The restaurant industry has been hit especially hard by the effects of COVID-19 and has faced many problems because of it. Which is why, for months now, restaurants have been anxiously waiting for the green light that lets them begin returning to pre-pandemic operations.
With recent regulatory changes across the country, many expected the restaurant industry to quickly bounce back to business as usual. Unfortunately, it hasn’t been that simple. Despite updates to mask mandates, the wide availability of vaccines, and loosening of occupancy restrictions, those in the food and beverage space continue to face challenges brought on by COVID-19.
One of the biggest concerns involves restaurant staffing. A staggering number of independently owned restaurants are struggling to hire the volume of employees required to support their day-to-day operations.
Why is Restaurant Staffing So Difficult?
The possible reasons for the restaurant staff shortage are numerous. However, there are a few specific factors at play which most experts agree are having a significant impact on the ability to find and retain quality employees in the F&B industry.
1. Other Industries Snatched Them Up
While restaurants were cutting staff due to low demand, other businesses like online retailers, shipping companies, and grocery stores weren’t just thriving, they were growing. It is no surprise that many former restaurant workers wound up finding employment in these and other industries for the better part of 2020.
While many may have intended to head back to their restaurant jobs as soon as possible, after a year of simpler schedules, consistent paychecks, health benefits, and paid time off, transitioning back into F&B might not seem quite so appealing anymore.
2. Demand is High for Restaurant Staffing
In addition to fewer employees interested in working restaurant jobs these days, nearly everyone is rehiring restaurant workers at the exact same time. Recruiting for restaurants has never been more difficult because there are so many job opportunities in the food service industry. There simply aren’t enough qualified restaurant workers to go around.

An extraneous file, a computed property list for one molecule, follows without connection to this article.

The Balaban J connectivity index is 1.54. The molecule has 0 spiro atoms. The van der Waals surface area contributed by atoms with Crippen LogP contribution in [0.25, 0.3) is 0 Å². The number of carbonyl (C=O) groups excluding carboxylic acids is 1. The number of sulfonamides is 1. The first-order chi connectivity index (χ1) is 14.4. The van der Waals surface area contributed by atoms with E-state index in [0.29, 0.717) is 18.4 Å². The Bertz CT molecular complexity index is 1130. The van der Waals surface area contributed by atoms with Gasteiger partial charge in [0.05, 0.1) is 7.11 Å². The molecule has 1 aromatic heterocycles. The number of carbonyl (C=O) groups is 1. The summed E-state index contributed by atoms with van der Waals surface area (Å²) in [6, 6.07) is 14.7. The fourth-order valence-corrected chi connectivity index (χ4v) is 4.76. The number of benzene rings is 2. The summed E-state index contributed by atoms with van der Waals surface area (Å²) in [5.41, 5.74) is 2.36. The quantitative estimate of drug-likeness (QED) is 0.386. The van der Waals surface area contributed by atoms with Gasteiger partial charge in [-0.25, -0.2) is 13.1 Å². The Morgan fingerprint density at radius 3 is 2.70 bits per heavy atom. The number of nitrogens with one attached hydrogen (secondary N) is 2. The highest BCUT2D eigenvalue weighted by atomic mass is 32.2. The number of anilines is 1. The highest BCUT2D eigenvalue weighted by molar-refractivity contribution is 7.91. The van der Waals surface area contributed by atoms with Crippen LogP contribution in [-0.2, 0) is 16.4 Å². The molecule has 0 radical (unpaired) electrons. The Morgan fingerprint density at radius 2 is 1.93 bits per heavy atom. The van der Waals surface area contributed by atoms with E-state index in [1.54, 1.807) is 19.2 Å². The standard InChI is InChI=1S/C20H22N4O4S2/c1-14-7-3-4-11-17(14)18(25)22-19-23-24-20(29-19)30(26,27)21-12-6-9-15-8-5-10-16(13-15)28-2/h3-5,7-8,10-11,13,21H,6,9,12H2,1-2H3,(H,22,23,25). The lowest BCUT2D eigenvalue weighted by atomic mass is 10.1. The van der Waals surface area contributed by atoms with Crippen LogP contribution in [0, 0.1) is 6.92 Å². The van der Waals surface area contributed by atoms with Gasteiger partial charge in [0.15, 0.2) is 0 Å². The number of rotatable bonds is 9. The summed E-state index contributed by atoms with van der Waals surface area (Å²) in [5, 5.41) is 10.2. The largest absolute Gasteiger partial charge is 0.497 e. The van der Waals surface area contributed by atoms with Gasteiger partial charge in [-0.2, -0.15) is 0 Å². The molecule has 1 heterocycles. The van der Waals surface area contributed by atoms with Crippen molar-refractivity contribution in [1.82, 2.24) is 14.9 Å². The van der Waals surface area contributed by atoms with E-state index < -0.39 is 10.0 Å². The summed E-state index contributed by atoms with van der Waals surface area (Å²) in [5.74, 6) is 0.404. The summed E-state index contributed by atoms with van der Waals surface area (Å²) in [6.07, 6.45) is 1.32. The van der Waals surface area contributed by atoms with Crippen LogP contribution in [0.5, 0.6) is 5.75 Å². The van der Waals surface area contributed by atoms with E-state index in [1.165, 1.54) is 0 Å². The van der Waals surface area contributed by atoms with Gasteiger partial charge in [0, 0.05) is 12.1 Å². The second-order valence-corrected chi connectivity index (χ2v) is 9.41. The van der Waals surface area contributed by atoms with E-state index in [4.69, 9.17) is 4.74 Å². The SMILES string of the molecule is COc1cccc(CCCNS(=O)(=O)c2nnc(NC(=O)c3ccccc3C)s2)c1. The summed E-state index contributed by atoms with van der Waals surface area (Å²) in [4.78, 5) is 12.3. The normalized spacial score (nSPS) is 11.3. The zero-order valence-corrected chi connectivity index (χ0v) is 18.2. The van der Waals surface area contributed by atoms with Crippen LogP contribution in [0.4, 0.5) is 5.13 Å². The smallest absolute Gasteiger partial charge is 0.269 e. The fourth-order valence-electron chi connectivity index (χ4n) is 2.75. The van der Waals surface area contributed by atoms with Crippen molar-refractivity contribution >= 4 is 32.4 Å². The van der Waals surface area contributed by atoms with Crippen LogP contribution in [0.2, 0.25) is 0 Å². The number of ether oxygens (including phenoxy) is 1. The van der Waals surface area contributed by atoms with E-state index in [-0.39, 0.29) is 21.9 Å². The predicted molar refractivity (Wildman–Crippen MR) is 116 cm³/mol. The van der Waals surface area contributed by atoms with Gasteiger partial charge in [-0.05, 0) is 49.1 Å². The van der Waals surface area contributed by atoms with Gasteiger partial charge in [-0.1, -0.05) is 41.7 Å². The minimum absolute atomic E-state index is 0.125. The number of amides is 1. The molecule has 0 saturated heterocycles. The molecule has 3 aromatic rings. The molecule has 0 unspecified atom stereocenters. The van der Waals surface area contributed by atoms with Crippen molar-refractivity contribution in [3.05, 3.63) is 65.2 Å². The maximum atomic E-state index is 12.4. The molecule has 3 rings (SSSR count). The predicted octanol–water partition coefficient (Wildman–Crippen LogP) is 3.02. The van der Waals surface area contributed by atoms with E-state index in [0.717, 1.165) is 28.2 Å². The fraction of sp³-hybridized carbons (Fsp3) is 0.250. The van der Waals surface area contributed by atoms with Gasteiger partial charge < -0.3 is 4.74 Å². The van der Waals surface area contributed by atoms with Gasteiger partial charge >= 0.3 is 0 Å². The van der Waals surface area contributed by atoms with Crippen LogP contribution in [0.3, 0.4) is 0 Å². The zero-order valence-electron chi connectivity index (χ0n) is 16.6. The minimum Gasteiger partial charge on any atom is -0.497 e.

3. Employees Can Be Choosey
It’s the nature of economics. When demand is up and supply is down, costs increase. In this case we’re referring to the cost of labor in restaurants. It’s no surprise that hiring restaurant employees is easiest when competitive wages are an option. This is a big bummer for independently owned restaurants that were already operating with pretty slim profit margins, pre-COVID. These restaurants must offer more to employees to maintain a team of the same quality they had last year. Some simply can’t swing it.
4. Unemployment Benefits Aren’t Too Shabby
It can be difficult to find where to hire restaurant staff, as many employees are slow to return to the industry for the sake of their own comfort and safety. The restaurant space is still a bit scary to some people, since even unvaccinated patrons can’t wear masks while dining. This is likely contributing to an overall sense of unease about returning to work in restaurants, and unemployment benefits are available until employees are vaccinated and comfortable going back to work.